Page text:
In other words, after a short lapse in time, a whole new “greater fool” investor universe exists. You KNOW you fear missing out, right?

  12. Narz says:

    Let it go bankrupt for the 9th time to much debt let the other airlines that are bailout babies of there nations eat it up and let there psychophant foolish citizens pay for it who cares let the Chinese buy it ….they are as we all know the worst investors in the world …after all they own the us toilet paper treasuries .

  13. Frederick says:

    Why are you censoring my comments Mr Wolf Scared I might write some real truth are ya You belong in San Fransicko obviously

    • Wolf Richter says:


      The comment got caught by an automatic tripwire and was released when I got back from my swim in the SF Bay.

      BUT this is not a free-for-all here. While there was nothing in that comment that was objectionable for posting here, there ARE many things that you CANNOT post here. Those comments will be blocked or deleted without a second thought. If the comment gets into really nasty stuff, the login persona will be banned forever, and no one, not even I, will see their comments.

      in case you have not read them, here are the commenting guidelines. And I stick to them:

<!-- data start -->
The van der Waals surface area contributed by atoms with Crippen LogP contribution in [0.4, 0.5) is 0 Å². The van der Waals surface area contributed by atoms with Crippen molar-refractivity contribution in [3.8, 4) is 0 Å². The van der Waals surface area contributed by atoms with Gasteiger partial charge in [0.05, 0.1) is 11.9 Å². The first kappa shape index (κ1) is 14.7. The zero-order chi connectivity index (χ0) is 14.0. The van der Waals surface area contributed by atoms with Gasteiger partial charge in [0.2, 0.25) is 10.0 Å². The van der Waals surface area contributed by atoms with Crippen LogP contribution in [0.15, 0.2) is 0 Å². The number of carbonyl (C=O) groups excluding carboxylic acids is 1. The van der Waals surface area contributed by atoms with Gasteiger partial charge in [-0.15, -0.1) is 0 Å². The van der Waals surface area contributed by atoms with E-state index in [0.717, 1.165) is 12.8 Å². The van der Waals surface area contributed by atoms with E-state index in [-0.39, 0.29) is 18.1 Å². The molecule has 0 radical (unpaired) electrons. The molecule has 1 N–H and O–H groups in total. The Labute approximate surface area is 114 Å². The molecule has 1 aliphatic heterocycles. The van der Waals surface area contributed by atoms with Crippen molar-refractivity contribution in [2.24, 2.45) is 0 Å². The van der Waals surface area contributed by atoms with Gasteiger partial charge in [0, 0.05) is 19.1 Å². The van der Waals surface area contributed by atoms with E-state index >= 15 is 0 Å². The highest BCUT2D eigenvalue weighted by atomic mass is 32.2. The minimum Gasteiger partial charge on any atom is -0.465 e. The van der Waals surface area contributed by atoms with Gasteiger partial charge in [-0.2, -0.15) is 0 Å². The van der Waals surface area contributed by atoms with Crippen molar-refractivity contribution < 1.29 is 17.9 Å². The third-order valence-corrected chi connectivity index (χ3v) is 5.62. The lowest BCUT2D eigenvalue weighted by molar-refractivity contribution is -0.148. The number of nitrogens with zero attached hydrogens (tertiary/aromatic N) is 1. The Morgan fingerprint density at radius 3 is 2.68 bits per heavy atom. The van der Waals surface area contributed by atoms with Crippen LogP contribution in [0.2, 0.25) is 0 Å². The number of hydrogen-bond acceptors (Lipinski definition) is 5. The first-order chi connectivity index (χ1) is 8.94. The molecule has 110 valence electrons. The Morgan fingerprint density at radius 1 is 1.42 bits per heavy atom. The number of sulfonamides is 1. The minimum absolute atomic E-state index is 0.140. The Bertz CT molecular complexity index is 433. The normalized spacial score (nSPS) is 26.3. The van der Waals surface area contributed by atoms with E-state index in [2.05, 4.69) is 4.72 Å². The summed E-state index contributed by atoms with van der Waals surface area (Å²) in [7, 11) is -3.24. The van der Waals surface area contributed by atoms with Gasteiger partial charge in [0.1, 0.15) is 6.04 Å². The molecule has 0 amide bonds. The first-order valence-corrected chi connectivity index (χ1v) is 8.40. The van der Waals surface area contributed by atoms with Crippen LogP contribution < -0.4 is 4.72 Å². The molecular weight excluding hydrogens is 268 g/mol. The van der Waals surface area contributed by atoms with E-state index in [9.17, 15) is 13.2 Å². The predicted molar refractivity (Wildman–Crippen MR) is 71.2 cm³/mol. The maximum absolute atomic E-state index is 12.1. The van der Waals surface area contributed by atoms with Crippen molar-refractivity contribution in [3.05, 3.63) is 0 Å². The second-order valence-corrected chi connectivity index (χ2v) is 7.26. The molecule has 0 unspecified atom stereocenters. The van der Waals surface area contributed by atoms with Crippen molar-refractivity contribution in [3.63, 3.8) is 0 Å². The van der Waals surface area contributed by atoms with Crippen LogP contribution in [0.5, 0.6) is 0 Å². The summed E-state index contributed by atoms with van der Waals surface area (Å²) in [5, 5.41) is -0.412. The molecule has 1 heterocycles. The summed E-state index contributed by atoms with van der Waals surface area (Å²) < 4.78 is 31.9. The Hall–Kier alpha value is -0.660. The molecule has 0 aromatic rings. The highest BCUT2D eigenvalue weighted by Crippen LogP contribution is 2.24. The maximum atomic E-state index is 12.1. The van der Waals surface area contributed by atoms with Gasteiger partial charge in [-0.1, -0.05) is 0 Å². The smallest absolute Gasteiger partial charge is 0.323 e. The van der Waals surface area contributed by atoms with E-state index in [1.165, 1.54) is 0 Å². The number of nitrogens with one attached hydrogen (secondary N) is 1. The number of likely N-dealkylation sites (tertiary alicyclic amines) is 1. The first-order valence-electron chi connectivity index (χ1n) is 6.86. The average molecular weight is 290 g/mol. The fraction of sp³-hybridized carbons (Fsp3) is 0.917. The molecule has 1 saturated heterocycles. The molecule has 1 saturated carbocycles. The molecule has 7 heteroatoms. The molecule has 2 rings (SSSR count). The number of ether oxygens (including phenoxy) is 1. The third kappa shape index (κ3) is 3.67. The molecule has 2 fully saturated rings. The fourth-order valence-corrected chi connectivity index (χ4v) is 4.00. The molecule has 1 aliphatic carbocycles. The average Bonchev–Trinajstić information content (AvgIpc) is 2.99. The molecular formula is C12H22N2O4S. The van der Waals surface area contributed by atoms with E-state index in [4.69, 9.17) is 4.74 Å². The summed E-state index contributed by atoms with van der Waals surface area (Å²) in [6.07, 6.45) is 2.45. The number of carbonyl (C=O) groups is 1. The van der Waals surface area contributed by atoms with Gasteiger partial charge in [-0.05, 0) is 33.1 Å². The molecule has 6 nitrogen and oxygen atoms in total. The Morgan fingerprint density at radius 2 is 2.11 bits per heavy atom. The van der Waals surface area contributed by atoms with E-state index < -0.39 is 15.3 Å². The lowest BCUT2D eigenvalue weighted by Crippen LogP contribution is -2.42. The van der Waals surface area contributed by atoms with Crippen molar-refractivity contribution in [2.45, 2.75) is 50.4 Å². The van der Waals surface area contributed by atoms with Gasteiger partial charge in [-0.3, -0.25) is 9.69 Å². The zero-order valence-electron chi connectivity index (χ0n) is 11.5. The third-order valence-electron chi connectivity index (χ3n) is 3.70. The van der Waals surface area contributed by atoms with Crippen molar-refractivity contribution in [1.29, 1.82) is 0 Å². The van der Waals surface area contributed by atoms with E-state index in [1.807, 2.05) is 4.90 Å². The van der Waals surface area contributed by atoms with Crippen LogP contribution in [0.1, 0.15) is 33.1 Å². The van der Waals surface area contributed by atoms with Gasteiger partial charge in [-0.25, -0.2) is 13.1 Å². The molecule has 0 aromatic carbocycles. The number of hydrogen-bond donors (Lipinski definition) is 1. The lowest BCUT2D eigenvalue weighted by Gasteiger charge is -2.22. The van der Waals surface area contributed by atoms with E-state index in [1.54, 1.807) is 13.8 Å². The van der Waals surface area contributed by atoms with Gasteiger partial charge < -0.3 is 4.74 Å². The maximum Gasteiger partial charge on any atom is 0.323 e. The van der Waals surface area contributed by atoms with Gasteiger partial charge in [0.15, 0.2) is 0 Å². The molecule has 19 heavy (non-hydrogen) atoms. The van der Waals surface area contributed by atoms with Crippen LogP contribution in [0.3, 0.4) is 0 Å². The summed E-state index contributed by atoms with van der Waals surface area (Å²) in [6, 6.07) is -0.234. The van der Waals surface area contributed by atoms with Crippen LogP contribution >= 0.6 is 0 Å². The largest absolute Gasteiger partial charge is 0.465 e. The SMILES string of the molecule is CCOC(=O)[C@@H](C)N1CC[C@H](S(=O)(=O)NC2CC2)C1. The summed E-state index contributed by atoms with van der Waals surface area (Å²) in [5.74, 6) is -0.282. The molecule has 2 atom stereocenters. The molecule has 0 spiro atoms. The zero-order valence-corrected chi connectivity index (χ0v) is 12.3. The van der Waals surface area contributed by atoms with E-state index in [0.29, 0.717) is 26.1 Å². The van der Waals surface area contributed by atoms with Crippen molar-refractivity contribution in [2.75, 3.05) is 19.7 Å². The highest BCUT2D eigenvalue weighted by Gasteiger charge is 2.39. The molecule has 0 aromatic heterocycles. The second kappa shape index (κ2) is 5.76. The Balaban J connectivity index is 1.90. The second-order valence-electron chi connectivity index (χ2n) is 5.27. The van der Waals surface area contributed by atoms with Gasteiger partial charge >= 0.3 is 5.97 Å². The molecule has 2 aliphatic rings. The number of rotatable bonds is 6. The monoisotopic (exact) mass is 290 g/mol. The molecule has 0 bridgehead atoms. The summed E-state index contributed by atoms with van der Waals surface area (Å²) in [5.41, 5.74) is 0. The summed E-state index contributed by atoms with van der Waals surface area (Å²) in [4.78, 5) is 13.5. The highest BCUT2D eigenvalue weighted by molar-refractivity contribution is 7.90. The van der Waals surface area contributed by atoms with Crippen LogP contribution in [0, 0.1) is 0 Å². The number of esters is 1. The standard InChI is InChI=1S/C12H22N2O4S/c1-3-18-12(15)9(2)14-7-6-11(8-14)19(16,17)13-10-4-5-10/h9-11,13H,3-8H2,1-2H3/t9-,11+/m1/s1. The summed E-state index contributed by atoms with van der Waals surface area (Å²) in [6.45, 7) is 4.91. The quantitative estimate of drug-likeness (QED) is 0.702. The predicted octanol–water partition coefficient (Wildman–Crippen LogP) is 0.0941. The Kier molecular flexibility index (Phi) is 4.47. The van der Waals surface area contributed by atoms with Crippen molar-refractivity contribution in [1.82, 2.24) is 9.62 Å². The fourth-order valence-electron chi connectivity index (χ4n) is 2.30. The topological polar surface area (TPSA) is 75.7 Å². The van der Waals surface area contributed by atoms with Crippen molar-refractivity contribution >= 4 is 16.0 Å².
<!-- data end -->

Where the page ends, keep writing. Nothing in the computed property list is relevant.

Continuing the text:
14. Atalanta69 says:

    I’m used to seeing ignorant phrases like ‘crash out without a deal’ in the MSM, but do we really have to put up with that nonsense on Wolf Street?

    Sigh. Once again children: there have been numerous side-deals done over the months, so ‘no deal’ is a complete misnomer. Leaving the EU does not mean ‘crashing’ out of anything, unless you count the sound of the EU Commission furiously smashing up their offices at the thought of the hole in their budget.

    • Wolf Richter says:

      “Crash out without a deal” has become an idiomatic expression that everyone uses and understands, just like “googling” something even when you use Bing.

      It’s a metaphor. Literally, of course, there is no “crash out” because there is no wall or fence or other material enclosure to “crash out” of. Metaphors work that way.

  15. ML says:

    I advise a landlord of a shop let to TC. The gist of my ‘pleasure’ in having ‘fallen out’ with TC’s previous lawyers is my claim that TC should have provided director guarantor when TC was wanting to assign its lease to another TC company. The claim was strenuously resisted on the ground that TC was too big to fail. It has taken a while for my assertion to be proved correct but nearly there. The shop I am confident will be relet at a higher rent than TC are paying. Like a lot of UK retailers that have been reinvented, the dream of profitability and sustainability has eluded them. Businesses that cannot cope with too much competition from different angles should in my view do the decent thing and quit while they are ahead instead of lurching from one financial crisis to another, in the hope of being bailed out by yet another dreamer.

Comments are closed.